Ammo Buying Basics – What You Need To Know

Ammo Buying Basics

 

Whether you are taking your first stroll down the ammunition aisle at the local gun store or shopping online to stock up, buying ammo can be confusing. In order to make this a little easier, we are going to take a quick look at some of the current options and terminology to help you get a better understanding of what is on the shelf. Let’s take a look at some general terms that show up regularly:

 

50 BMG Ammo

 

Caliber – This is a measurement of the inside of a gun’s barrel. It is often part of the name of a type of ammo, so “.50 CAL” refers to bullets that are a half-inch in diameter. However, there are many examples of two very different kinds of ammo that share the same number, such as .357 Sig vs .357 Magnum or .22 Long Rifle vs .22 Hornet. Be careful, as names that are similar can be incompatible or even unsafe if mixed up. Always look for the ammo type specified by the manufacturer.

 

Rimfire ammo

 

Rimfire – This refers to calibers such as 22LR and 17HMR. Instead of having a primer inserted into the back of the cartridge, rimfire rounds have the priming material added into the brass and spun into the rim during the manufacturing process. They are generally considered single-use cases.

 

300 PRC Headstamp

 

Centerfire – Centerfire ammo makes up the majority of pistol and rifle calibers. These are rounds that are built from the standard combination of brass, primer, powder and bullet. During use, a firing pin or striker hits the primer in the back of the brass case. This ignites the gunpowder from the center of the case, so they are”center fire”.

 

Reloading ammo

 

Reloadable – These are brass cases that can be potentially reused to either reduce the cost of shooting or produce more accurate ammo. Getting this cheaper ammo often requires purchasing a fair amount of potentially expensive reloading equipment, which becomes a hobby in itself. 

 

Primer Pocket Reamer

 

Crimped primers – These are the bain of reloaders everywhere and often found on military ammunition as a way to secure the primer into the case so that it cannot loosen during rough handling, machine-gun fire, etc. A primer pocket reamer tool will help to remove the crimps and make the brass reusable. 

 

sealed primer ammo

 

Sealed primers/neck – This is also a common feature on military ammunition, where the edge of the primer and the bullet/case junction are coated with a sealant in order to help keep the gunpowder dry during extreme situations. It is possible to apply bullet and primer sealer to do this yourself.

 

ultrasonic gun cleaner

 

Corrosive ammo – These rounds use an older style of priming compound that can leave a corrosive residue after ignition. It is a good idea to very thoroughly clean the firearm after using this type of ammo.

 

Brass Case Ammo

 

Range/Practice/Training Ammo – This is a polite way of saying that this is less expensive ammo produced with less attention to detail in order to keep the costs down. It is not necessarily bad ammo, but is unlikely to produce the best results in regards to consistency and accuracy. However, range ammo tends to be cost-effective.

 

224 Valkyrie Ammo

 

Match Grade – The term “match grade” can mean different things to different manufacturers. It usually means that there is at least a match grade bullet used in the round. It can also mean that additional quality control steps or care was taken during the manufacturing process. Federal Gold Medal Match is often mentioned as being the standard against which other match grade rounds are compared. Often price is a good starting point for determining the level of effort that went into producing match ammo. Standard Deviation is a common measurement of the consistency of match rounds with lower numbers being better.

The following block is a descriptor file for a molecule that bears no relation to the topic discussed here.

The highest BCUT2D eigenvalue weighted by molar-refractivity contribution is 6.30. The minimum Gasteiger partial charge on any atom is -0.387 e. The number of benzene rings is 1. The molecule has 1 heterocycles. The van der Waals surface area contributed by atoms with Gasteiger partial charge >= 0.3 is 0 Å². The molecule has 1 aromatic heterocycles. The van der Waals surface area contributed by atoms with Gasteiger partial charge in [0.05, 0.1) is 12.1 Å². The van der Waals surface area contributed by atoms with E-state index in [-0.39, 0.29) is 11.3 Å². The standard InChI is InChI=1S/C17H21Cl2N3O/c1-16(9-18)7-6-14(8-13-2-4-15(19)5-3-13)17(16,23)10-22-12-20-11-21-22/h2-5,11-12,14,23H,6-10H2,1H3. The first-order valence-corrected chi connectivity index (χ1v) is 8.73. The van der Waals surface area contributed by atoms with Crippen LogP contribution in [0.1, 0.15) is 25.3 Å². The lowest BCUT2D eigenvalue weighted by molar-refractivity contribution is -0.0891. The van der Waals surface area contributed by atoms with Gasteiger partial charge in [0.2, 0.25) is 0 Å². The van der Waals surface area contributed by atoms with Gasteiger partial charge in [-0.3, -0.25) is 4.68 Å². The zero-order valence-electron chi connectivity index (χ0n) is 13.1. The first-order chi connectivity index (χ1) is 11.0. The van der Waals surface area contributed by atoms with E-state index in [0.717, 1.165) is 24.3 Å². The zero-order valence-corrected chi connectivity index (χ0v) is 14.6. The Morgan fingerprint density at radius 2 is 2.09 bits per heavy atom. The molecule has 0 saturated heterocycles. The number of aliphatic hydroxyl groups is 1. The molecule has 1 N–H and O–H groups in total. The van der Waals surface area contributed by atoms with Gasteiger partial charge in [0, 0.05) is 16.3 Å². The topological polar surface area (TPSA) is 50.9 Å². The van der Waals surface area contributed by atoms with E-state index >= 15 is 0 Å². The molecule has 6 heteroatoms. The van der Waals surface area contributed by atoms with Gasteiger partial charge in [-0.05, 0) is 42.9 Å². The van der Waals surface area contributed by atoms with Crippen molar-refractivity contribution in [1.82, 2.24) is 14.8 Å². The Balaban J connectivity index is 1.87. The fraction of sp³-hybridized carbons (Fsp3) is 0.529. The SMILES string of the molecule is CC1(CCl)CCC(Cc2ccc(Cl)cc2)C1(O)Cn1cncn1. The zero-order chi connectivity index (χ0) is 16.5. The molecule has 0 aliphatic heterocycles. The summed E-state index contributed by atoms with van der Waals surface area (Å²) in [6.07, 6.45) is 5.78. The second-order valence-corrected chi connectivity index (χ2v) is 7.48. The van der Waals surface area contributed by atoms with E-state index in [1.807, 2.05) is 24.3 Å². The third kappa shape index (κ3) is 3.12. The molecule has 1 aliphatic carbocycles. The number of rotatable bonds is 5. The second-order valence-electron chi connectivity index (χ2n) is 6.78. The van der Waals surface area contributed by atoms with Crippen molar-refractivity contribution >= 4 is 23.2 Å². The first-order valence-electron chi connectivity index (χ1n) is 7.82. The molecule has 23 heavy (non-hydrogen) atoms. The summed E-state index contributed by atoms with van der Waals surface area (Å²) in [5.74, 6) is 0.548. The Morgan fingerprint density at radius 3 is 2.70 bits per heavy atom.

zombie ammo

 

Police/Tactical/Defense/Zombie – These are frequently marketing terms for the latest and greatest version of a hollow point. A significant amount of effort is often put into both the engineering and marketing of new ammunition. One of the most famous tactical rounds would be the dreaded Black Talon of the 1990s. The hype grew to the point that it was removed from the civilian market, which of course made it expensive and collectible, before finally being replaced by newer and incrementally improved hollow point designs.  

 

Subsonic Ammo

Subsonic – These are bullets that should usually travel below the speed of sound. This will avoid producing a sonic boom when used with a suppressor. That said, there is still a controlled explosion produced by burning gunpowder, so do not expect them to be as quiet as what you see in the movies. The common, realistic goal is to lower sound to the point that it will not cause permanent hearing damage.

 

hunting ammo

 

Hunting/Bonded – These are frequently bullets where the copper jacket and lead core are designed to stay together after impacting a target. This design can help improve the rate at which hunters are able to make a humane kill on large game animals, as it leads to deeper penetration. 

 

+P Ammo

P+/+P+ – These are rounds that will produce more pressure than usual when fired. The goal is frequently to produce a more capable defensive load. Some guns are designed with this in mind, but others can potentially become unsafe, so be wary and check with the firearms manufacturer before going down this path.  

 

Reduced Recoil Ammo

 

Reduced Recoil – This is pretty much the exact opposite of a +P+ round. These cartridges are designed to produce less pressure and therefore, lower recoil than usual. They can be just as dangerous as any other ammo and are often a good choice for newer shooters, smaller framed folks or people who are recoil sensitive.